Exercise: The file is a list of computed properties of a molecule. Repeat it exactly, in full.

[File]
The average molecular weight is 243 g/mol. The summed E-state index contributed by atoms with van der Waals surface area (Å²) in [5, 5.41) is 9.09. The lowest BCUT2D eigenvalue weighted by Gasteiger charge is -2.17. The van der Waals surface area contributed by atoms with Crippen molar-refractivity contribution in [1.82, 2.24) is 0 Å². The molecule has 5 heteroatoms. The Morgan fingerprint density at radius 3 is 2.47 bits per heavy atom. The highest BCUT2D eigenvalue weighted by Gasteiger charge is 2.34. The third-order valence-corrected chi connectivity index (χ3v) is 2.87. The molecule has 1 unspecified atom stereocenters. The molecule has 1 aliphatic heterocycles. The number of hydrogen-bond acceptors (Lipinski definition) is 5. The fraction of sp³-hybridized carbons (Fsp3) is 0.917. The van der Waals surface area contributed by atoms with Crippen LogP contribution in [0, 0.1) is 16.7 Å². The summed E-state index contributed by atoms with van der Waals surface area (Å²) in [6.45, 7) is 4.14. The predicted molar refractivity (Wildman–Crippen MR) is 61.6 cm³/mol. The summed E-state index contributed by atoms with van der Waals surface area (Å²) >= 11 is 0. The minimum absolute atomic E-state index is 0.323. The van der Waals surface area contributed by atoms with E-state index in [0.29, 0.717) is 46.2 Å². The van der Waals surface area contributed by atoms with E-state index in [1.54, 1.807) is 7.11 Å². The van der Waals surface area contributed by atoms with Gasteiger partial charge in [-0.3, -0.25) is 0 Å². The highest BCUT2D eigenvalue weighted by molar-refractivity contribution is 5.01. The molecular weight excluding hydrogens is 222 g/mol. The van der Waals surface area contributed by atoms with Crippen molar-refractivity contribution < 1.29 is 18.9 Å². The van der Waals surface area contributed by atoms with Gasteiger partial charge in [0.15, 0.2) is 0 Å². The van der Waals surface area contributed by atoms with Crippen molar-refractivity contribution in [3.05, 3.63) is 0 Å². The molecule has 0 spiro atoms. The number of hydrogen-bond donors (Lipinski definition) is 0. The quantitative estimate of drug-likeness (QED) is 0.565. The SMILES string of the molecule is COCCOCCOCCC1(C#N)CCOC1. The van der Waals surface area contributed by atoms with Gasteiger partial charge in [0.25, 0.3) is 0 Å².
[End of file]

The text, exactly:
The average molecular weight is 243 g/mol. The summed E-state index contributed by atoms with van der Waals surface area (Å²) in [5, 5.41) is 9.09. The lowest BCUT2D eigenvalue weighted by Gasteiger charge is -2.17. The van der Waals surface area contributed by atoms with Crippen molar-refractivity contribution in [1.82, 2.24) is 0 Å². The molecule has 5 heteroatoms. The Morgan fingerprint density at radius 3 is 2.47 bits per heavy atom. The highest BCUT2D eigenvalue weighted by Gasteiger charge is 2.34. The third-order valence-corrected chi connectivity index (χ3v) is 2.87. The molecule has 1 unspecified atom stereocenters. The molecule has 1 aliphatic heterocycles. The number of hydrogen-bond acceptors (Lipinski definition) is 5. The fraction of sp³-hybridized carbons (Fsp3) is 0.917. The van der Waals surface area contributed by atoms with Crippen LogP contribution in [0, 0.1) is 16.7 Å². The summed E-state index contributed by atoms with van der Waals surface area (Å²) in [6.45, 7) is 4.14. The predicted molar refractivity (Wildman–Crippen MR) is 61.6 cm³/mol. The summed E-state index contributed by atoms with van der Waals surface area (Å²) >= 11 is 0. The minimum absolute atomic E-state index is 0.323. The van der Waals surface area contributed by atoms with E-state index in [0.29, 0.717) is 46.2 Å². The van der Waals surface area contributed by atoms with E-state index in [1.54, 1.807) is 7.11 Å². The van der Waals surface area contributed by atoms with Gasteiger partial charge in [-0.3, -0.25) is 0 Å². The highest BCUT2D eigenvalue weighted by molar-refractivity contribution is 5.01. The molecular weight excluding hydrogens is 222 g/mol. The van der Waals surface area contributed by atoms with Crippen molar-refractivity contribution < 1.29 is 18.9 Å². The van der Waals surface area contributed by atoms with Gasteiger partial charge in [0.15, 0.2) is 0 Å². The van der Waals surface area contributed by atoms with Crippen molar-refractivity contribution in [3.05, 3.63) is 0 Å². The molecule has 0 spiro atoms. The number of hydrogen-bond donors (Lipinski definition) is 0. The quantitative estimate of drug-likeness (QED) is 0.565. The SMILES string of the molecule is COCCOCCOCCC1(C#N)CCOC1. The van der Waals surface area contributed by atoms with Gasteiger partial charge in [0.25, 0.3) is 0 Å².